openreach

184,000 more homes and businesses in the North West targeted for super-fast broadband

Fifteen more communities added in BT’s £2.5 billion fibre broadband roll-out.

More than 184,000 more homes and businesses across the North West are poised to benefit from super-fast broadband as part of a major expansion of BT’s roll-out plans.

Aintree, Bootle, Churchtown, Great Crosby, Huyton, St Helens and Widnes in Greater Merseyside, Dalton-in-Furness and Kendal in Cumbria, Ardwick in Manchester, Cleveleys and Hesketh Bank in Lancashire, as well as Ashton-in-Makerfield, Hindley and Wigan are among the latest communities to be included in the company’s £2.5 billion roll-out of fibre broadband.

It will take the number of North West homes and businesses being passed by the new super-fast network to more than 1.7 million.
The latest upgrades are due to be completed during this year (2012).

BT’s local network business Openreach is driving forward plans to make super-fast fibre broadband available to two-thirds of UK premises by the end of 2014*. The innovative network features a mix of fibre to the cabinet (FTTC) and fibre to the premises (FTTP) technologies. Speeds are vastly superior to those previously available to many UK homes and businesses.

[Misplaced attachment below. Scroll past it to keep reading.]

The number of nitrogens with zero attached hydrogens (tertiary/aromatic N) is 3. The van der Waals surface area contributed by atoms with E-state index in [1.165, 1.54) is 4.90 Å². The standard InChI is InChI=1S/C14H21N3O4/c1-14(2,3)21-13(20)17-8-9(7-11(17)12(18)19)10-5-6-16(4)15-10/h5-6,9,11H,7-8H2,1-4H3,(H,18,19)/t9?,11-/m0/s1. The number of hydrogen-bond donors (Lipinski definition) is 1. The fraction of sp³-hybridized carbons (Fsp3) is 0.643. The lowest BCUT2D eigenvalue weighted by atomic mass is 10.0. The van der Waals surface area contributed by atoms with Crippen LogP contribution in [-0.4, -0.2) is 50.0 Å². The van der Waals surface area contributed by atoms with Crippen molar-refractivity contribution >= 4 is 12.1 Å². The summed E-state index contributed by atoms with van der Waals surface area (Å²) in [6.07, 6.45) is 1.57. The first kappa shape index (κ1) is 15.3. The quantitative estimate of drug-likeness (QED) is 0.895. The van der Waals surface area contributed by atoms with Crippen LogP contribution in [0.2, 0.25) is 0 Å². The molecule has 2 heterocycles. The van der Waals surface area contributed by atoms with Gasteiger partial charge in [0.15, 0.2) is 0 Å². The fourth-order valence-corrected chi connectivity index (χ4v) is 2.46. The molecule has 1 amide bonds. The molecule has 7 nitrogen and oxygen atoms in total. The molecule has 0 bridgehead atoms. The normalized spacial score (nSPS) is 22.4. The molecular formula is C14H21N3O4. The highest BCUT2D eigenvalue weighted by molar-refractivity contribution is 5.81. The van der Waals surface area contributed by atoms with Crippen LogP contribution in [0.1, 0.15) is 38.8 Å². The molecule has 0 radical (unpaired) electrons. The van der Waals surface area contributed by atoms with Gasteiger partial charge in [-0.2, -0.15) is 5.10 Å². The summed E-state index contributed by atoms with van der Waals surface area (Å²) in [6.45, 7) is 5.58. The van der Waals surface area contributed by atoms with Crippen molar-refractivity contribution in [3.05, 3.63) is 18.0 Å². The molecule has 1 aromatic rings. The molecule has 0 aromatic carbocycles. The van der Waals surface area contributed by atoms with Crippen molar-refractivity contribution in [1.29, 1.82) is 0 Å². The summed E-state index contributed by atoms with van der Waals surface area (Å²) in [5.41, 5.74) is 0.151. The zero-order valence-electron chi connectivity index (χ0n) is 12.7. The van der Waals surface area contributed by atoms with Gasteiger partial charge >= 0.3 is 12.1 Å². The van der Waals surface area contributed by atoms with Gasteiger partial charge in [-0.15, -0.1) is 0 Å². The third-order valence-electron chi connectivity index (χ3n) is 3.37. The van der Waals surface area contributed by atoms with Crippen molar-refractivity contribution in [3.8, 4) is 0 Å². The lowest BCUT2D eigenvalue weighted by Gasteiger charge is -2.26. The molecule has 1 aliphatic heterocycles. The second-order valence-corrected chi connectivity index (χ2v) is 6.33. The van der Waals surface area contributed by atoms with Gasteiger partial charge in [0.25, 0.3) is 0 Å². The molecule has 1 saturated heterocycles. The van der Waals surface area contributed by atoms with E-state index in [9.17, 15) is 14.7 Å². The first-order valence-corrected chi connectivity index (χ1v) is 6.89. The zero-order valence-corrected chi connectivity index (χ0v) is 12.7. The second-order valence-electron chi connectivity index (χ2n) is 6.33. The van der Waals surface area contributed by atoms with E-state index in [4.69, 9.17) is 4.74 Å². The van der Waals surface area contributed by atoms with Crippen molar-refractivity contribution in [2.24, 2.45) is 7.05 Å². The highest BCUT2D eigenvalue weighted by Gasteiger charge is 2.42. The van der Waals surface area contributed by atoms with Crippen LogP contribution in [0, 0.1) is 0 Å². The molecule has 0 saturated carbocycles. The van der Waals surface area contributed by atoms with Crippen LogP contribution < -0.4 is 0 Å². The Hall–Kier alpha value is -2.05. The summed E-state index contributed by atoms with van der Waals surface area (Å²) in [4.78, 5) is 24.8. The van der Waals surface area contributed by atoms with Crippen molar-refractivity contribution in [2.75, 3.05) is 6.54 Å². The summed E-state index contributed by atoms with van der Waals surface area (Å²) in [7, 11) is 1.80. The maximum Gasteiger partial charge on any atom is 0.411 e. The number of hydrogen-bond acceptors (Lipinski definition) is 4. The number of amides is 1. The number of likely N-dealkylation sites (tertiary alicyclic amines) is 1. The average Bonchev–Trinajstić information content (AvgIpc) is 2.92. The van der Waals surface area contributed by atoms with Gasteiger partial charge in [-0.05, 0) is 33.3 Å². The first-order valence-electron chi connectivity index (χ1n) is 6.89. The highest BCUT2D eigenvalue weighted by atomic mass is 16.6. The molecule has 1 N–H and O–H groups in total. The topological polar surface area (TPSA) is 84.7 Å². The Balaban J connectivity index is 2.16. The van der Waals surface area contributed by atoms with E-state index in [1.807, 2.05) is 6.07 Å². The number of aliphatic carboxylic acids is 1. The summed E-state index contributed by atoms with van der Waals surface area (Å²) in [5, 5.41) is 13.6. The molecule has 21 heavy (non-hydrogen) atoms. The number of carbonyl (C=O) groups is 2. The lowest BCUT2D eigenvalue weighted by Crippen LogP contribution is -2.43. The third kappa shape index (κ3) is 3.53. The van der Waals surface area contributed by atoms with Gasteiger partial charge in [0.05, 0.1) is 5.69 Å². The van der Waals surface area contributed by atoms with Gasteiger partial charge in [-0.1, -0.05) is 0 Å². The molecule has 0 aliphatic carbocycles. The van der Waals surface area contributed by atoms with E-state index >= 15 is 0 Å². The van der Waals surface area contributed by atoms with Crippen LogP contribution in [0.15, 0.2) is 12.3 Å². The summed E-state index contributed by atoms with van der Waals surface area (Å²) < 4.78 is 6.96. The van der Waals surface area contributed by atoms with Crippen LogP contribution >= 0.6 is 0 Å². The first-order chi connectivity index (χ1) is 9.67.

FTTC, delivered to street cabinets, currently offers download speeds of up to 40Mbps with 10Mbps upstream. Openreach has said it will roughly double these speeds next year. FTTP, where the fibre goes directly to homes and businesses, offers speeds of up to 100Mbps, rising to 300Mbps in the spring. This compares with 6.8Mbps, the average actual speed of all UK broadband according to Ofcom’s latest research published in July 2011.

Mike Blackburn, BT’s regional director for the North West, said: “This latest major investment is a tremendous boost for the region. Super-fast broadband will be welcomed by families throughout the area because it will help improve their quality of life and leisure and open new doors through online learning and fast access to information and services. And it’s also going to provide a huge fillip for businesses and the local economy. At a stroke, small and medium sized firms will have access to big business speeds at much lower costs allowing them to find new markets, boost their competitiveness and create new jobs.

“Faster upstream speeds are a boon for flexible and remote working, slashing office overheads and improving employees’ work-life balance. Large graphic and video files can be sent immediately online instead of being physically delivered to customers on hard disk. And high quality voice and video calls will enable businesses to save time travelling to clients without losing direct customer contact.